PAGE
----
Thursday, September 1, 2011

Sampling Warhol

Coincidence? It is a Warhol week: 30 Polaroid photographs, one silkscreen, a book of interviews and a movie.
The Newcomb Art Gallery on the Tulane campus presents Pop Shots: Polaroid Portraits by Andy Warhol. The exhibition consists of 30 Polaroid photographs of famous and/or rich models. The framed portraits are lining the walls of one room. Warhol would make fifty to one hundred of these photographs at a sitting and select one shot for the next step, a giant silkscreen portrait of the sitter. A local figure of New Orleans is featured with several Polaroids and the resulting silkscreen work. Warhol became so popular that the subjects were not hiring the artist, they were begging the artist to have a portrait made.

The same week, I found a book about Andy Warhol: "I'll be Your Mirror, The Selected Andy Warhol Interviews", consisting of Thirty-Seven Conversations with the Pop Master, edited by Kenneth Goldsmith, and spanning 30 years, from the 60's till the 80's. I learned a lot about how to interview a reluctant interviewee. Warhol was a man of few words. "What is Pop Art"? answer "Yes", etc... The artist was known to be shy, but his technique during the interviews becomes affectation. After all, he was eager to be in the spotlight. Warhol became more loquacious over the years and even volunteered some information about his lifestyle in his latest interviews including his thoughts about deeper subjects like art.

Finally, I watched a movie on Netflix "13 Most Beautiful...Songs for Andy Warhol's Screen Tests", a succession of approximately five minutes movies lasting for a total of 59 minutes. Each clip is one actor filling the screen, just the face. The subjects are exercising their facial muscles in front of the camera and girls, boys, girls, good actors, manage to stay expressionless with an occasional show of emotion, like a fake tear. The last piece is a girl brushing her teeth for five minutes. The movies are in black and white and play with light and shadows. Considering that they were made in the 60's, they have some historical interest. Andy Warhol preferred to leave the movies unedited for fear of spoiling the subject. I have to confess, I fast forwarded the movie to last twenty minutes. The songs are worth buying the soundtrack.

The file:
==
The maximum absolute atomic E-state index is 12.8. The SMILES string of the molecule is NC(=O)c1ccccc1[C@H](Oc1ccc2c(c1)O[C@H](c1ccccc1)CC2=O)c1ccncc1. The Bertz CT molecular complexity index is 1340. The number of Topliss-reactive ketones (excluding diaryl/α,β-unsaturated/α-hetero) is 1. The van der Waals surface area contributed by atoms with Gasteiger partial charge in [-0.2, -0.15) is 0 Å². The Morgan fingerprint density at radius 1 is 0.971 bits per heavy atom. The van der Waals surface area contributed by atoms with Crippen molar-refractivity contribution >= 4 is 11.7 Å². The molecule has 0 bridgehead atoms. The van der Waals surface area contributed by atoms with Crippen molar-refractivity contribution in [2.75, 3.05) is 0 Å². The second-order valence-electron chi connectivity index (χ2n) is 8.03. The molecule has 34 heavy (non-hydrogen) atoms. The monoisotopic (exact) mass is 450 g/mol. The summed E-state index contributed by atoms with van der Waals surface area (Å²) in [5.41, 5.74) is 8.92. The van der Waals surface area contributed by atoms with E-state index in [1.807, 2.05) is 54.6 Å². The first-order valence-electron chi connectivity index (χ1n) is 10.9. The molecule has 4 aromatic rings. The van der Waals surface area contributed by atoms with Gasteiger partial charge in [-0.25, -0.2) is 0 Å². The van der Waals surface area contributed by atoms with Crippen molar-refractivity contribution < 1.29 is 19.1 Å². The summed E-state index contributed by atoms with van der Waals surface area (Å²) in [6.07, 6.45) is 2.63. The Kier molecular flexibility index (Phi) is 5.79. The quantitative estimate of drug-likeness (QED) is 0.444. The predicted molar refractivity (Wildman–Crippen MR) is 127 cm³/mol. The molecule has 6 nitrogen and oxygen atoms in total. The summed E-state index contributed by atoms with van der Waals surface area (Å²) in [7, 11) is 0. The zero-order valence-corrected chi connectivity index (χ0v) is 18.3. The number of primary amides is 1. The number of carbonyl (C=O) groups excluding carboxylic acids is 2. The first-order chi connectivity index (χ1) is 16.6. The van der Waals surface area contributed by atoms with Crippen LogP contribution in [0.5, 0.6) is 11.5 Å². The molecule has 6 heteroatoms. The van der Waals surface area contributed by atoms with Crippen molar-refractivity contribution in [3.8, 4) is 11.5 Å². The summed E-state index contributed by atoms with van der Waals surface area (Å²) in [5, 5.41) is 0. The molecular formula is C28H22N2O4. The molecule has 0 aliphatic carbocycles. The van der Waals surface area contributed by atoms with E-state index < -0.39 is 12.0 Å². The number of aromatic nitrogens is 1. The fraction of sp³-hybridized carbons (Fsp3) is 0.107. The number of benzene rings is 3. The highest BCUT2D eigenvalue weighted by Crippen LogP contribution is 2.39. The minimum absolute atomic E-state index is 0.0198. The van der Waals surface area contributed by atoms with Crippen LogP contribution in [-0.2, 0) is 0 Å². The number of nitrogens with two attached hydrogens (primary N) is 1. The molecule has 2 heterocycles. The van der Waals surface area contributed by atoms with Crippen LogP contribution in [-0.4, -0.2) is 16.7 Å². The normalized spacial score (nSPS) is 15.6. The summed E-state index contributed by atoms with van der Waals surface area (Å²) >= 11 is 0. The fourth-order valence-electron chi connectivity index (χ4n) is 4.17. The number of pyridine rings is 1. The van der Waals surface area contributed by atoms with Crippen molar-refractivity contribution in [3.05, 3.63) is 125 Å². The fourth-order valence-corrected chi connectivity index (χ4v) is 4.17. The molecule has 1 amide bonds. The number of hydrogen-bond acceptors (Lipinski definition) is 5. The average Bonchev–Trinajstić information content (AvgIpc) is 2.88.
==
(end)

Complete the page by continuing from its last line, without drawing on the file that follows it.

What is Pop Art? The artist wants the viewer to define the art. We are used to the artist filling his/her work with meanings, symbols and the viewer looking superficially at the art. Andy Warhol braggs that he made the work in an hour for consumption and the viewers are giving value to the piece of art by spending time and money.

This is the art of Warhol, the viewer is filling the cans of soup with symbols, the interviewer is answering the questions, the reader is reading between the lines, the moviegoer is making up his own plot.
His works are a commercial success and he has given a flavor to Pop Art: superficial and empty.

Andy Warhol has become an icon, by picturing famous persons he has become famous. He claims to be the ultimate artist: money and fame. His philosophy? Pop. Business acumen or art? "Making money is art, and working is art and good business is best art".
One can be impressed by the amount of material produced at the Factory and some of the movies are still sitting at the Andy Warhol Museum in Pittsburg, unseen. Warhol liked to document his life with movies or tape recordings. Anxiety? Precursor of reality TV shows? Performance art?

Warhol succeeded in making the viewer create not only the art, but also the artist.

Photograph by the author:
"Tina Freeman", Andy Warhol, 1975

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